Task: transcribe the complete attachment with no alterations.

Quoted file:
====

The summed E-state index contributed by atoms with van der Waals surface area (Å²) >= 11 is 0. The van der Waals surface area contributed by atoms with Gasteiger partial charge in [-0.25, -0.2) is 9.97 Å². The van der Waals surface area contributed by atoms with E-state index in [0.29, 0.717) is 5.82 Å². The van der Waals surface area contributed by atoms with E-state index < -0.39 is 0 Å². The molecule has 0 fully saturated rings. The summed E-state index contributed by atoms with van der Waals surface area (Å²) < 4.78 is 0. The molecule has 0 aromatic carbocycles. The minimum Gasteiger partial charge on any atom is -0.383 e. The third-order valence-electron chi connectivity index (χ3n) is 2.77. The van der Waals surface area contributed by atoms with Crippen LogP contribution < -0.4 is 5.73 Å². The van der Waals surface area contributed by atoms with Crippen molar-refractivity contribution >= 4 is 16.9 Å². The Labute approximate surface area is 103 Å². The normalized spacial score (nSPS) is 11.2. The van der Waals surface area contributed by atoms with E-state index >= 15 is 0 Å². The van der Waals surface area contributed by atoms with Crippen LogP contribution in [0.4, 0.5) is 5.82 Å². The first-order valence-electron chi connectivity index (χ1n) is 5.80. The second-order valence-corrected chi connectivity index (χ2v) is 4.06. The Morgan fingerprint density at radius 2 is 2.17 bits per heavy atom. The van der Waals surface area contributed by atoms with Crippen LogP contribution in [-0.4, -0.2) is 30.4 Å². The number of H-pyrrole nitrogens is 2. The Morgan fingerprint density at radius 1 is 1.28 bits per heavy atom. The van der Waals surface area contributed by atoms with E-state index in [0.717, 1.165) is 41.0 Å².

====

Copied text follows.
The summed E-state index contributed by atoms with van der Waals surface area (Å²) >= 11 is 0. The van der Waals surface area contributed by atoms with Gasteiger partial charge in [-0.25, -0.2) is 9.97 Å². The van der Waals surface area contributed by atoms with E-state index in [0.29, 0.717) is 5.82 Å². The van der Waals surface area contributed by atoms with E-state index < -0.39 is 0 Å². The molecule has 0 fully saturated rings. The summed E-state index contributed by atoms with van der Waals surface area (Å²) < 4.78 is 0. The molecule has 0 aromatic carbocycles. The minimum Gasteiger partial charge on any atom is -0.383 e. The third-order valence-electron chi connectivity index (χ3n) is 2.77. The van der Waals surface area contributed by atoms with Crippen LogP contribution < -0.4 is 5.73 Å². The van der Waals surface area contributed by atoms with Crippen molar-refractivity contribution >= 4 is 16.9 Å². The Labute approximate surface area is 103 Å². The normalized spacial score (nSPS) is 11.2. The van der Waals surface area contributed by atoms with E-state index >= 15 is 0 Å². The van der Waals surface area contributed by atoms with Crippen LogP contribution in [0.4, 0.5) is 5.82 Å². The first-order valence-electron chi connectivity index (χ1n) is 5.80. The second-order valence-corrected chi connectivity index (χ2v) is 4.06. The Morgan fingerprint density at radius 2 is 2.17 bits per heavy atom. The van der Waals surface area contributed by atoms with Crippen LogP contribution in [-0.4, -0.2) is 30.4 Å². The number of H-pyrrole nitrogens is 2. The Morgan fingerprint density at radius 1 is 1.28 bits per heavy atom. The van der Waals surface area contributed by atoms with E-state index in [0.717, 1.165) is 41.0 Å².